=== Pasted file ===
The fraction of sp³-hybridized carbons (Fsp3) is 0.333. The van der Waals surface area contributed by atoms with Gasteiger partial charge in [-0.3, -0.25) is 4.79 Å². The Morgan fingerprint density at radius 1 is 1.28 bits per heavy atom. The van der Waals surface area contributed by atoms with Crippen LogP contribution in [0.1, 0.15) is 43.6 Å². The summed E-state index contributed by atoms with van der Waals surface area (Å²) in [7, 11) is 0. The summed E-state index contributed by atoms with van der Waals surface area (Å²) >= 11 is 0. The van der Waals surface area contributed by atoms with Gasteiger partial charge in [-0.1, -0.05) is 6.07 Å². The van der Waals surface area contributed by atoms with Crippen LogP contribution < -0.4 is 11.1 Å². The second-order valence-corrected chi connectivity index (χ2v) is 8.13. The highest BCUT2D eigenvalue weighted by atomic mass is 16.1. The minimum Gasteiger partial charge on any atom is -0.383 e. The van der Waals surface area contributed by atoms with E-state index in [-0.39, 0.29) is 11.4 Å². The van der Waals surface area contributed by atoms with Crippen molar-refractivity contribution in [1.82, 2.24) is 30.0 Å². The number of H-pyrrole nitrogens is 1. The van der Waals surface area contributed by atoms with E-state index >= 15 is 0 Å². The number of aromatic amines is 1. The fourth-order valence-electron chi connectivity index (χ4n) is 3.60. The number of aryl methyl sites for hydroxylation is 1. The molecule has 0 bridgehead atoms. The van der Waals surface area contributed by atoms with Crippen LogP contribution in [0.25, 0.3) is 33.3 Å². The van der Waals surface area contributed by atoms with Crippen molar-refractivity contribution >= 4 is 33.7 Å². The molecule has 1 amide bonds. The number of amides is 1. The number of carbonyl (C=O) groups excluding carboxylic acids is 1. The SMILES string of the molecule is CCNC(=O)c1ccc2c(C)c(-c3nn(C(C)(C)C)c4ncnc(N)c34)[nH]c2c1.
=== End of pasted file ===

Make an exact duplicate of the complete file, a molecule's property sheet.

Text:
The fraction of sp³-hybridized carbons (Fsp3) is 0.333. The van der Waals surface area contributed by atoms with Gasteiger partial charge in [-0.3, -0.25) is 4.79 Å². The Morgan fingerprint density at radius 1 is 1.28 bits per heavy atom. The van der Waals surface area contributed by atoms with Crippen LogP contribution in [0.1, 0.15) is 43.6 Å². The summed E-state index contributed by atoms with van der Waals surface area (Å²) in [7, 11) is 0. The summed E-state index contributed by atoms with van der Waals surface area (Å²) >= 11 is 0. The van der Waals surface area contributed by atoms with Gasteiger partial charge in [-0.1, -0.05) is 6.07 Å². The van der Waals surface area contributed by atoms with Crippen LogP contribution < -0.4 is 11.1 Å². The second-order valence-corrected chi connectivity index (χ2v) is 8.13. The highest BCUT2D eigenvalue weighted by atomic mass is 16.1. The minimum Gasteiger partial charge on any atom is -0.383 e. The van der Waals surface area contributed by atoms with E-state index in [-0.39, 0.29) is 11.4 Å². The van der Waals surface area contributed by atoms with Crippen molar-refractivity contribution in [1.82, 2.24) is 30.0 Å². The number of H-pyrrole nitrogens is 1. The van der Waals surface area contributed by atoms with E-state index >= 15 is 0 Å². The number of aromatic amines is 1. The fourth-order valence-electron chi connectivity index (χ4n) is 3.60. The number of aryl methyl sites for hydroxylation is 1. The molecule has 0 bridgehead atoms. The van der Waals surface area contributed by atoms with Crippen LogP contribution in [0.25, 0.3) is 33.3 Å². The van der Waals surface area contributed by atoms with Crippen molar-refractivity contribution >= 4 is 33.7 Å². The molecule has 1 amide bonds. The number of amides is 1. The number of carbonyl (C=O) groups excluding carboxylic acids is 1. The SMILES string of the molecule is CCNC(=O)c1ccc2c(C)c(-c3nn(C(C)(C)C)c4ncnc(N)c34)[nH]c2c1.